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Taking control and surrendering it, cross-dressing as a vacation from identity — all the kinky pursuits Thomas allegedly enjoyed — are basic in the human beast. We’re creatures of drives, appetites, aggressions, desires to escape into fantasy. Ending sexism in society doesn’t mean people can’t play roles in bed, in their heads. That’s where the role playing belongs. If people felt less shame about indulging these impulses in sex, maybe they wouldn’t be as pressured to act them out everywhere else. ❖

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Thomas v. Hill: After the Storm

Don’t Mourn, Organize

By now, the Clarence Thomas affair has taken on the quality of a cat scratching for a place to bury its turds. The purring noises from the White House hid a determination to keep such matters under wraps. “I was thinking of my little grandchildren hearing some of the graphic sex allegations,” George Bush burbled late last week. How much safer to deal with such “messy situa­tions” behind closed doors. “I think some­times when you get to subjects that are sensitive, it is well to delegate to your elect­ed officials” — those same honorable men who covered up Anita Hill’s charges until a timely leak and a phalanx of women from the “lower” house forced the Senate to act.

Kicking up the kitty litter, Bush confided that he’d been “glued” to the set, but also observed that what he saw “was deeply offensive to American families.” In one breath, he acknowledged “the legitimate problem of sexual harassment,”  and in the next, disparaged “women activist feminist groups … I don’t think they speak for all women in this country.”

Here was the backlash in full force, and the Republican strategy of attack-and-deny laid bare. Its aims go well beyond the im­mediate issue, and as Thomas was sworn in, Poppy’s claws came out. Sexual secrecy was only one of his demands. While the president squatted above the fray, his min­ions called for a purge — not just of liberals, described by Thomas as “the old order,” but of feminists, especially in media.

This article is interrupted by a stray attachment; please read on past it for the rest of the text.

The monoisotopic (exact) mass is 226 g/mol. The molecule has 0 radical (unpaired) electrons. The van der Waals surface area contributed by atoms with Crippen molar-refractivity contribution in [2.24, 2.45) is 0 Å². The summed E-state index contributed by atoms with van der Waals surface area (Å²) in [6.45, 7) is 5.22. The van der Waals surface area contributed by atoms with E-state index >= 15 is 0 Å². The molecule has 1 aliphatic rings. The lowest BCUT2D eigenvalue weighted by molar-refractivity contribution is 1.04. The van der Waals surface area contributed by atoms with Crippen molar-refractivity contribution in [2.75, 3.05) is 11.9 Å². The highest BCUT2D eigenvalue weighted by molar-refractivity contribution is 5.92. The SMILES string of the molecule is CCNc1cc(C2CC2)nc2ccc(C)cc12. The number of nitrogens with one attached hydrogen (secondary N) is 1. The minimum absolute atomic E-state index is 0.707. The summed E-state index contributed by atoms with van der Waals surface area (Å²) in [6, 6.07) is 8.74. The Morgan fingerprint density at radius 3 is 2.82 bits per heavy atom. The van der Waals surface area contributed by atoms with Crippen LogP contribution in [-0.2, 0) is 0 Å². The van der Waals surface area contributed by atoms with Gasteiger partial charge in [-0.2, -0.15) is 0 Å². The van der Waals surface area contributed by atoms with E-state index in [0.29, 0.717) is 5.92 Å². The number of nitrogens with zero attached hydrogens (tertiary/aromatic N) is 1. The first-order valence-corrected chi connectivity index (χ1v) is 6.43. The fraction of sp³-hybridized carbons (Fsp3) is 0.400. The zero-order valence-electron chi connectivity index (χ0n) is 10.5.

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Among the targets were Nina Totenberg of National Public Radio, who had helped break the sex-harassment story, and Mau­reen Dowd of The New York Times, whose commentary brought a feminist perspective to the world’s most powerful men’s club. That must have frightened Poppy and his peers even more than Anita Hill’s charges: Here was a network of women journalists speaking truth to entrenched male power. The right lost no time in demanding their heads.

“I perceive a total perceptual split be­tween the chattering classes … and normal humans,” wrote Peggy Noonan, former speech writer for Reagan and Bush. On the Times‘s op-ed page, Noonan raised the fa­miliar specter of Republican populism — in which hard-working, family-oriented Amer­icans are pitted against a perverse and de­tached liberal elite. Warming to the task, Noonan compared a “Maybellined” wit­ness for Judge Thomas with a friend of Hill’s “who spoke with a sincere, unma­keuped face,” Noonan was echoing a pow­erful — if subliminal — tactic in the assault on feminism: dyke-baiting.

During the hearing, Senator Alan Simp­son muttered darkly of Professor Hill’s “proclivities.” Now a rumor is circulating that the Democrats had agreed not to intro­duce evidence of Thomas’s pornomania if the Republicans would sit on evidence that Hill is a lesbian. (If such evidence actually existed, this would have been one of the few deals that worked to the Democrats’ favor, since most people — including some liberals — are prepared to believe that lesbians hate men, but not that men who love porn hate women.)

Inevitably, the Thomas hearings became fodder for the roiling p.c. debate. Anyone who doubts that this word has become a cudgel for feminist-bashers should examine the Wall Street Journal’s editorial of Octo­ber 17, attacking “the state of political cor­rectness in the nation’s newsrooms.” The Times stands indicted for “total capitula­tion” by turning “its front page over to editorials by Maureen Dowd.” Elsewhere on the same editorial page, the Journal‘s Washington bureau chief challenges Nina Totenberg’s claim that she left the now-­defunct National Observer because of sexu­al harassment. (The real reason was plagia­rism, her former editor opines.) Both the Observer and the Journal are owned by Dow Jones, which may be why the editorial railed against “the catechism … that no charge of sexual harassment can ever be overblown or even plain wrong.” But male bonding, even more than any corporate tie, underlay the editorial’s defense of Juan Williams, a Washington Post writer who had slammed Thomas’s accusers, though he stands accused of sexual harassment bv sev­eral female colleagues. Quoth the Journal: “Free Juan Williams.”